The Consumer Rights Act (CRA), which becomes law on October 1, consolidates existing legislation but gives consumers new statutory remedies. They include the right to reject sold items within 30 days if they do not match the seller's description.
While public auctions remain largely outside the scope of the CRA, lawyers believe the act's provisions could apply to timed online-only auctions where bidders do not have the opportunity of attending the sale in person.
One lawyer described this provision as "bizarre," adding that "the test for exemption from this act ought to be whether bidders can inspect lots in person prior to the auction".
To help clarify the CRA's implications, auctioneer trade body SoFAA and dealer association BADA are working on revised recommended terms and conditions for issuing to members in the coming days.
Regarding timed online-only auctions, Richard Lewis, chief operating officer of ATG Media, parent company of ATG, said: "Our view, after taking legal advice, is that timed online-only auctions of fine art and antiques will fall outside the CRA rules relating to the sale of goods, provided that the auctioneer clearly positions themselves as the seller's agent and that the seller is a private individual and not a trader."
He added that ATG Media "would encourage auctioneers to seek legal advice to draft their terms to manage any potential risk from the CRA and other related consumer rights legislation".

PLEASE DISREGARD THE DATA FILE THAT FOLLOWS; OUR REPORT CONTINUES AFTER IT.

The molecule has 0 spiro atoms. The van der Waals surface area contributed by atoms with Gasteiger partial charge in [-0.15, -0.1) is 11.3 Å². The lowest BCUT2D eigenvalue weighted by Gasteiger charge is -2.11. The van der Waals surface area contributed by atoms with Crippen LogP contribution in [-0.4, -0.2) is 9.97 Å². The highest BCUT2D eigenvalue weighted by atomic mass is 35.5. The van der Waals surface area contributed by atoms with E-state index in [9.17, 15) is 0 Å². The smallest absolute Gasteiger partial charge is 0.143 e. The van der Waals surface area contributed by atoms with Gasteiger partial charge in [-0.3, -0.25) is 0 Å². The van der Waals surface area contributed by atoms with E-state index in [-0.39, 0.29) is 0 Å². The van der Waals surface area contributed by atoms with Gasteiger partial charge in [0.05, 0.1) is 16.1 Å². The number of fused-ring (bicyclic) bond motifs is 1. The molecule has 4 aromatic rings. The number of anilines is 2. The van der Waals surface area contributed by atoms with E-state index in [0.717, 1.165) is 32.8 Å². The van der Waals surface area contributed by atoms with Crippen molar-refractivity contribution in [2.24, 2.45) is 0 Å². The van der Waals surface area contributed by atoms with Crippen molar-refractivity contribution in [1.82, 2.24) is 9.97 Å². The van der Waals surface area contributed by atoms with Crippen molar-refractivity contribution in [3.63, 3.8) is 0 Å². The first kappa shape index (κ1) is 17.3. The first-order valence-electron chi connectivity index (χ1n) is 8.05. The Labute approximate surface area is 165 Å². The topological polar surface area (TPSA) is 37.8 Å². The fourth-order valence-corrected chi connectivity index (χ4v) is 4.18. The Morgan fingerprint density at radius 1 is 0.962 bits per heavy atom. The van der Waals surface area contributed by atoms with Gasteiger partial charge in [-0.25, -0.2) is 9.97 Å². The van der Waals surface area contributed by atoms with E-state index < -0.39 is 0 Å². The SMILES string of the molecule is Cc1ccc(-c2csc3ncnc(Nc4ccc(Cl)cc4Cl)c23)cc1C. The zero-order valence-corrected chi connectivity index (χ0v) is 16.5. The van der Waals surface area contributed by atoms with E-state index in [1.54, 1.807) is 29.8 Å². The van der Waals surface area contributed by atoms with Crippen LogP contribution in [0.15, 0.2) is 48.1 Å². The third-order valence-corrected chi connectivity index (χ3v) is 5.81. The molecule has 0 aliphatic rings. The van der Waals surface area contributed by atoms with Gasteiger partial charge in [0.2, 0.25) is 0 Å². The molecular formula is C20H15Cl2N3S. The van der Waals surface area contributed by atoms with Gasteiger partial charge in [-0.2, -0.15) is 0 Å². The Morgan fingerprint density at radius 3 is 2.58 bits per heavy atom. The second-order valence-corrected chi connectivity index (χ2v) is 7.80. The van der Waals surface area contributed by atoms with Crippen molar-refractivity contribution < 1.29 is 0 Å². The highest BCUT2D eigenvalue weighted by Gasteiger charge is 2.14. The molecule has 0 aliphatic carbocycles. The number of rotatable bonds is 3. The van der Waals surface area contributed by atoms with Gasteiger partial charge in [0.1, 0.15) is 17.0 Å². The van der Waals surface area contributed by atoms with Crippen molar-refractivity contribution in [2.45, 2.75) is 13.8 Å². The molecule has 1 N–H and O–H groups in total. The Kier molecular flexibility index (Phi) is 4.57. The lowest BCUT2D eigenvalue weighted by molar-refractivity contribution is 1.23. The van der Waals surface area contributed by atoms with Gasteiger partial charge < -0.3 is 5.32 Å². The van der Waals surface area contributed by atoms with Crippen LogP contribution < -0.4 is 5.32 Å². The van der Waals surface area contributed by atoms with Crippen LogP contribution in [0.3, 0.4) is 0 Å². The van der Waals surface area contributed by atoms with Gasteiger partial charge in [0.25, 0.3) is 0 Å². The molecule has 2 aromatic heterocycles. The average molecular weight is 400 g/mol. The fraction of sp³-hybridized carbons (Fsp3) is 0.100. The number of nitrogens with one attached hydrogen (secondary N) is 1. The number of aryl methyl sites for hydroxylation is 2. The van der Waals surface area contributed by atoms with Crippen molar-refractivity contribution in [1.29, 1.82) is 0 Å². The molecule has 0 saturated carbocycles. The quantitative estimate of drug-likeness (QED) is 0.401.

Milton Silverman, solicitor and ATG legal columnist, said it would be "interesting to speculate whether, if an online-only auctioneer invites bidders to come to a sale if they want to, would this be enough to circumvent the provisions of the act? If such invitations start to appear, you will know why".
One auctioneer, Colin Young of Golding Young & Mawer, described the new act as "yet more ridiculous interference" by law makers. He added that he would not be revising his auction house's terms and conditions or conducting timed auctions as he "did not want to be a test case" under the new legislation.
The Consumer Rights Act 2015 consolidates existing laws including the Sale of Goods Act, Unfair Terms in Consumer Contracts Regulations and the Supply of Goods and Services Act. It has been hailed as the biggest shake-up in consumer rights law in a generation.